Community and Correctional Services in the amount of $8,583,000 agreed to
On Crime Prevention and Policing
Chair: Is there general debate?
On Program Director
Program Director in the amount of $314,000 agreed to
On Police Services
Mr. Cable: There is a minor reduction in the line item. Has the establishment of the police been changed, or what's the reason for the minor reduction?
Hon. Ms. Moorcroft: There has not been a change to the reference level of the RCMP. There is a decrease in the police services contract to match expected actual costs for the year.
Police Services in the amount of $10,612,000 agreed to
Chair: Any questions on the stats?
Crime Prevention and Policing in the amount of $10,926,000 agreed to
On Human Rights
Chair: Is there general debate?
On Human Rights Commission Grant
Human Rights Commission Grant in the amount of $254,000 agreed to
On Human Rights Adjudication Board
Mr. Cable: A question I asked in the briefing, and just for the record for Hansard, what is the daily rate paid to the adjudicator?
Hon. Ms. Moorcroft: I brought that information down with me to the House. I'll see if I can find it here and, if I can't, I'll read it into the record. I know my financial officials are listening and can bring it down here if I don't have it in front of me.
I cannot find it right at the moment, but I'll get it for the member.
Mr. Phillips: Just reading from a letter from the minister, it said, "Regarding the Human Rights Commission, adjudicators are paid $400 a day, or part thereof."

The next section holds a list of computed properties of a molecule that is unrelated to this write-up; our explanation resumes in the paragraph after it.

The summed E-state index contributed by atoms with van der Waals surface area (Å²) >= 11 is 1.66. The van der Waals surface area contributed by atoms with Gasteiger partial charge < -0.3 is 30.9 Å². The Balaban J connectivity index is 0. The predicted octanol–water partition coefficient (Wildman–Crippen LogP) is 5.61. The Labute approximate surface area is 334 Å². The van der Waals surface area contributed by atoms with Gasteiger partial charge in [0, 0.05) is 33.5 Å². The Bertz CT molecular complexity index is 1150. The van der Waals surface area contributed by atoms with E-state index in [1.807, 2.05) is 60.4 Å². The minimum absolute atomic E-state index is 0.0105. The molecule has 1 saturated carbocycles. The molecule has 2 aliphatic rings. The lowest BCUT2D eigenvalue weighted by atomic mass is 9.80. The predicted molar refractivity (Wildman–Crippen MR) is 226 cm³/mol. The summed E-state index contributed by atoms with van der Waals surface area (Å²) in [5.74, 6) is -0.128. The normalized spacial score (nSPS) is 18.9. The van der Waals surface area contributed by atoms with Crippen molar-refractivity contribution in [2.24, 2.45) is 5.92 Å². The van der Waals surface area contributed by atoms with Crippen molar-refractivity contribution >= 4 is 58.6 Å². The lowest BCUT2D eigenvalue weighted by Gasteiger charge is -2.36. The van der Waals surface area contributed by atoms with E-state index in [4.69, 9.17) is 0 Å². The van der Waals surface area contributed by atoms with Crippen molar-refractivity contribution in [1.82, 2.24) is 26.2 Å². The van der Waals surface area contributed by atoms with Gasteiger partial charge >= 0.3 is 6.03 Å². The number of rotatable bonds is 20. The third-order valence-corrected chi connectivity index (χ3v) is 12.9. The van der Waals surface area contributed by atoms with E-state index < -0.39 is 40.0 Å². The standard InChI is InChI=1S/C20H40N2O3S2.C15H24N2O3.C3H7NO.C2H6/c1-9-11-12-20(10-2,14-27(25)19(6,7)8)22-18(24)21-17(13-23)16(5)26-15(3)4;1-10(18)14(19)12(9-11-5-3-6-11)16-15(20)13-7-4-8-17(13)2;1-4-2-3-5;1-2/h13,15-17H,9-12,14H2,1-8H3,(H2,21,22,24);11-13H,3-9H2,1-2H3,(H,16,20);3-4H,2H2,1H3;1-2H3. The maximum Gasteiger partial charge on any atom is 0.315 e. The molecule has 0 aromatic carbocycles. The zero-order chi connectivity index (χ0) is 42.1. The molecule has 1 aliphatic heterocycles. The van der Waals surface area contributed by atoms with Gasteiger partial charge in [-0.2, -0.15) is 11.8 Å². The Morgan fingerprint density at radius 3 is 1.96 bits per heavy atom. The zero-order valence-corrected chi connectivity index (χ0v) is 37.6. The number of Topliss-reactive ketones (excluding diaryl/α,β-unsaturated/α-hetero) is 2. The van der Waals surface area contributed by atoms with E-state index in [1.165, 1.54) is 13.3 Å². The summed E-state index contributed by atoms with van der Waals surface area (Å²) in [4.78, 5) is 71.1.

Mr. Chair, I move you report progress.
Some Hon. Member: (Inaudible)
Human Rights Adjudication Board in the amount of $9,000 agreed to
Chair: Any questions on the recoveries and revenue?
Human Rights in the amount of $263,000 agreed to
Operations and Maintenance Expenditures for the Department of Justice in the amount of $31,004,000 agreed to
Chair: When we proceed on Monday, we will start capital.
Mr. Fentie: Mr. Chair, I move that you report progress.
Motion agreed to
Mr. Fentie: I move that the Speaker do now resume the Chair.
Motion agreed to
Speaker resumes the Chair
Speaker: I will now call the House to order.
May the House have the report from the Chair of Committee of the Whole?
Mr. McRobb: Thank you, Mr. Speaker. Committee of the Whole has considered Bill No. 14, First Appropriation Act, 1999-2000, and has directed me to report progress on it.
Speaker: You have heard the report of the Chair of Committee of the Whole. Are you agreed?
Some Hon. Members: Agreed.
Speaker: I declare the report carried.
Mr. Fentie: I move that the House do now adjourn.
Speaker: It has been moved by the hon. government House leader that the House do now adjourn.
Motion agreed to
Speaker: This House now stands adjourned until 1:30 p.m. Monday.
The House adjourned at 5:27 p.m.
The following Sessional Paper was tabled April 15, 1999:
"Control your financial future": pamphlets on money management for women and where to obtain further information (Moorcroft)